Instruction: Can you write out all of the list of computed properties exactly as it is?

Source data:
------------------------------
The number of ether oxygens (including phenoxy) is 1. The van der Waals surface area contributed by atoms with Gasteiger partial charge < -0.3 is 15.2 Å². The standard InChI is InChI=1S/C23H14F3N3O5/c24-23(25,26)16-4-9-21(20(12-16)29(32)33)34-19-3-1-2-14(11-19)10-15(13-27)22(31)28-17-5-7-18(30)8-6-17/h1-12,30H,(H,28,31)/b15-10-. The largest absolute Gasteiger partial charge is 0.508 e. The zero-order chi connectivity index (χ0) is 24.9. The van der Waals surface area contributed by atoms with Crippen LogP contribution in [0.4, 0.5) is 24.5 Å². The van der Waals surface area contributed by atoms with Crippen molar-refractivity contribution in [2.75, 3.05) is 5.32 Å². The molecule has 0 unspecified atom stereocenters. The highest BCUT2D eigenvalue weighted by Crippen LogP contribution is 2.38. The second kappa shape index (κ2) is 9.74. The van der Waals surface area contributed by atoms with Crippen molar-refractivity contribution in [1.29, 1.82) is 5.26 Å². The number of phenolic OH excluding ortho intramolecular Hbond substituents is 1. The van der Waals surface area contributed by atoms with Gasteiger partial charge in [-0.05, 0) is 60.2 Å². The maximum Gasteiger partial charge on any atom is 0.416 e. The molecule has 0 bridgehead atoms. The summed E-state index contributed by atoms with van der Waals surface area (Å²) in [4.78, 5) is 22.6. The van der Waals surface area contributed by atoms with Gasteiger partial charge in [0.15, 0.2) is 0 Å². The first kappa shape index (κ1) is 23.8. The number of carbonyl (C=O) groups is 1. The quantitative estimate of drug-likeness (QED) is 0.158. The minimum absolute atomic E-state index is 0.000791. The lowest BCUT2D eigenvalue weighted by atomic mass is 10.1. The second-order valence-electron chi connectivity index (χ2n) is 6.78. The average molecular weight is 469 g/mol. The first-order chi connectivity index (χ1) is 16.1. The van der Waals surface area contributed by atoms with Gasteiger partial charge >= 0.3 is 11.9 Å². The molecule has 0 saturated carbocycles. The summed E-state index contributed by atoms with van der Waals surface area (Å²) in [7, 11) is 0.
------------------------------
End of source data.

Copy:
The number of ether oxygens (including phenoxy) is 1. The van der Waals surface area contributed by atoms with Gasteiger partial charge < -0.3 is 15.2 Å². The standard InChI is InChI=1S/C23H14F3N3O5/c24-23(25,26)16-4-9-21(20(12-16)29(32)33)34-19-3-1-2-14(11-19)10-15(13-27)22(31)28-17-5-7-18(30)8-6-17/h1-12,30H,(H,28,31)/b15-10-. The largest absolute Gasteiger partial charge is 0.508 e. The zero-order chi connectivity index (χ0) is 24.9. The van der Waals surface area contributed by atoms with Crippen LogP contribution in [0.4, 0.5) is 24.5 Å². The van der Waals surface area contributed by atoms with Crippen molar-refractivity contribution in [2.75, 3.05) is 5.32 Å². The molecule has 0 unspecified atom stereocenters. The highest BCUT2D eigenvalue weighted by Crippen LogP contribution is 2.38. The second kappa shape index (κ2) is 9.74. The van der Waals surface area contributed by atoms with Crippen molar-refractivity contribution in [1.29, 1.82) is 5.26 Å². The number of phenolic OH excluding ortho intramolecular Hbond substituents is 1. The van der Waals surface area contributed by atoms with Gasteiger partial charge in [-0.05, 0) is 60.2 Å². The maximum Gasteiger partial charge on any atom is 0.416 e. The molecule has 0 bridgehead atoms. The summed E-state index contributed by atoms with van der Waals surface area (Å²) in [4.78, 5) is 22.6. The van der Waals surface area contributed by atoms with Gasteiger partial charge in [0.15, 0.2) is 0 Å². The first kappa shape index (κ1) is 23.8. The number of carbonyl (C=O) groups is 1. The quantitative estimate of drug-likeness (QED) is 0.158. The minimum absolute atomic E-state index is 0.000791. The lowest BCUT2D eigenvalue weighted by atomic mass is 10.1. The second-order valence-electron chi connectivity index (χ2n) is 6.78. The average molecular weight is 469 g/mol. The first-order chi connectivity index (χ1) is 16.1. The van der Waals surface area contributed by atoms with Gasteiger partial charge >= 0.3 is 11.9 Å². The molecule has 0 saturated carbocycles. The summed E-state index contributed by atoms with van der Waals surface area (Å²) in [7, 11) is 0.